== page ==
Fifth STEMfest showcases student projects, class assignments in science fields

Nikta Mansouri

As a demonstration of hydroelectric engineering at the annual “STEMfest,” a Tesla representative drove into the quad while students and teachers surrounded it on May 20 during activities period.

Students from various clubs and classes set up 38 tables and 60 events around the quad and in the lounge to display assignments and projects.

This is the fifth installment of the showing of projects involving science, technology, engineering and math around school. The quad and Chalmers were packed with students presenting projects and learning about their peers’ work, playing games and eating cupcakes.
“I really enjoyed STEMfest,” Oliver Goodman-Waters ’14 said. “It’s really great to see the hard work of many of my friends and colleagues manifest itself in incredibly interesting and fascinating projects. I certainly learned a lot walking around the quad last Monday.”
STEMfest was different than years past as there was a “huge, huge emphasis on the interest in building computers, using code to create art, students working with the results of the Harvard-Westlake Sports Science research, student created videos, statistics to make decisions about sports,” STEMfest coordinator and Math Department Head Paula Evans said.
The aroma of fresh waffles lingered in Chalmers as Molecular Gastronomy students Nick Nathanson ’13 and Byron Lazaroff-Puck ’13 used liquid nitrogen to crystalize the eggs and heavy cream custard to thicken the ice cream base.
Rap and pop music filled the quad while tables such as “math in popular music,” “artists who code,” and a game of roulette were set up to show how science effects everyday life.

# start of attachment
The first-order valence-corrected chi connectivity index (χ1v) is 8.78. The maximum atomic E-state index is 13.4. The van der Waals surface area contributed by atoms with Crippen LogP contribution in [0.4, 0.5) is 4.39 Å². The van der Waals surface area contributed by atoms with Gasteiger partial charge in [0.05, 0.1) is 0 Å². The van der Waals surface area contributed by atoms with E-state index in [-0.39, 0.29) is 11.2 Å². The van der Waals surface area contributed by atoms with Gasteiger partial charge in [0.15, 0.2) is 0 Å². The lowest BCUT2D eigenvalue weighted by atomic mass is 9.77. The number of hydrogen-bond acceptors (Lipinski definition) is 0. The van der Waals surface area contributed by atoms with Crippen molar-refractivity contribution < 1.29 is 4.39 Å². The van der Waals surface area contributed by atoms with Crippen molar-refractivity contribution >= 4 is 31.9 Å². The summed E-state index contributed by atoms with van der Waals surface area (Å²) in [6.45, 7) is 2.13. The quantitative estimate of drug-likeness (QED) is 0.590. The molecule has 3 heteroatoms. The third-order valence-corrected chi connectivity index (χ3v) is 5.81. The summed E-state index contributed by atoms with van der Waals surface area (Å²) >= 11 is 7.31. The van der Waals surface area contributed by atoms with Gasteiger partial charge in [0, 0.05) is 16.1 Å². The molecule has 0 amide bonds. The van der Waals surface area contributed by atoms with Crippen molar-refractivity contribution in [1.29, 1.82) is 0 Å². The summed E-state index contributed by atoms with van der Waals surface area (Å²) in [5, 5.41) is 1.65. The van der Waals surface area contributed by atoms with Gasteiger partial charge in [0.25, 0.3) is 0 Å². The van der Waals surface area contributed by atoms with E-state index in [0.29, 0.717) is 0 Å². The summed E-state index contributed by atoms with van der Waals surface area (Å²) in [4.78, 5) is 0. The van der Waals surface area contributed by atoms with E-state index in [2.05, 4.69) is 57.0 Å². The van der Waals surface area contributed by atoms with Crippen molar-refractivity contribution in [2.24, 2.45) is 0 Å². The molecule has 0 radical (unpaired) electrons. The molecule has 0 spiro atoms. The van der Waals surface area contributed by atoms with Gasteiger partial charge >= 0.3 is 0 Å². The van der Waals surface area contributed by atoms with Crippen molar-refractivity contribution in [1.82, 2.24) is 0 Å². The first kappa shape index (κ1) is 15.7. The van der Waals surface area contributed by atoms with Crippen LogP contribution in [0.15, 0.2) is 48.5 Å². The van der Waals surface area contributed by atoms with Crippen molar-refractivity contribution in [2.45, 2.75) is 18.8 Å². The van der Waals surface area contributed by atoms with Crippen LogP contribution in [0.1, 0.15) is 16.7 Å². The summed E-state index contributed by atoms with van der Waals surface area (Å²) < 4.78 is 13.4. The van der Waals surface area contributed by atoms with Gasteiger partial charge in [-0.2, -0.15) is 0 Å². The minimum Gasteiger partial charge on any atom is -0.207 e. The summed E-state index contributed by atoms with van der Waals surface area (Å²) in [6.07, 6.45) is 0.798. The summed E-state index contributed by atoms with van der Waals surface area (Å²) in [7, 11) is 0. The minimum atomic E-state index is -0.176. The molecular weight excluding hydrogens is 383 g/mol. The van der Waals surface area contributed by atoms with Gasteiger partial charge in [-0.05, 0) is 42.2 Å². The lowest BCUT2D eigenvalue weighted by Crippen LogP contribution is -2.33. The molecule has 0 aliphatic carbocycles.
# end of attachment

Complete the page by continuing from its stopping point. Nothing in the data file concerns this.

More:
Dory Graham ’13 and Senior Alumni Officer Harry Salamandra, contacted Tesla and asked if they would provide a car for STEMfest and they agreed. Tesla is pushing the boundaries on electric technologies which is why Graham contacted them, she said. Graham’s presentation compared the Tesla and Fisker, another electric car company.
“It was super awesome of Tesla to do that since they really had no incentive other than to share their technology with our school,” Graham said. “I’m not sure any other car company would have done that, especially for a student, and on short notice.”
Alumni also presented in the fest. Tess Hatch ’11 talked about engineering in college and Melissa Gottlieb (owner of Skinny Batches Baker) brought samples of healthy baked goods, demonstrating molecular gastronomy. These samples will also be available during finals as care packages, Evans said.
HW Works operated a table on the quad offering students internship applications in the STEM fields.
Due to the success of the first SciBowl match in October, a second game between students and teachers was scheduled but was canceled because many of the math and science teachers were involved in other STEM festivities.